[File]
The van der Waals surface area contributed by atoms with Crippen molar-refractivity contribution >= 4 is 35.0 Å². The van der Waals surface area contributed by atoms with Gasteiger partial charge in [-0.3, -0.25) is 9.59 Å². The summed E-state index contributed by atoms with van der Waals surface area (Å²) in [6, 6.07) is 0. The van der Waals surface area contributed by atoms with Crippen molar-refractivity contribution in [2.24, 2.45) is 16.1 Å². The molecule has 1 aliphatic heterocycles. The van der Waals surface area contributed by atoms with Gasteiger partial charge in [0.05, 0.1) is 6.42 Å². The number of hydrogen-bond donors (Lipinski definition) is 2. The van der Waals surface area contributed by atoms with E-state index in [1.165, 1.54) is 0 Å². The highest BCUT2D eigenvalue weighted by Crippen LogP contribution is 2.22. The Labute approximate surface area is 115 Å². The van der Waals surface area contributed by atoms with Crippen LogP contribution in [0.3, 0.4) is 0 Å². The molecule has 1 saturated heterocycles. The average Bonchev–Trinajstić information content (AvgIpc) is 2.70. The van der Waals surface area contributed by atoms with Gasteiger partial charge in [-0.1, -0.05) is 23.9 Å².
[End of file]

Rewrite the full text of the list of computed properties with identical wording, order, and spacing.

The van der Waals surface area contributed by atoms with Crippen molar-refractivity contribution >= 4 is 35.0 Å². The van der Waals surface area contributed by atoms with Gasteiger partial charge in [-0.3, -0.25) is 9.59 Å². The summed E-state index contributed by atoms with van der Waals surface area (Å²) in [6, 6.07) is 0. The van der Waals surface area contributed by atoms with Crippen molar-refractivity contribution in [2.24, 2.45) is 16.1 Å². The molecule has 1 aliphatic heterocycles. The van der Waals surface area contributed by atoms with Gasteiger partial charge in [0.05, 0.1) is 6.42 Å². The number of hydrogen-bond donors (Lipinski definition) is 2. The van der Waals surface area contributed by atoms with E-state index in [1.165, 1.54) is 0 Å². The highest BCUT2D eigenvalue weighted by Crippen LogP contribution is 2.22. The Labute approximate surface area is 115 Å². The van der Waals surface area contributed by atoms with Crippen LogP contribution in [0.3, 0.4) is 0 Å². The molecule has 1 saturated heterocycles. The average Bonchev–Trinajstić information content (AvgIpc) is 2.70. The van der Waals surface area contributed by atoms with Gasteiger partial charge in [-0.1, -0.05) is 23.9 Å².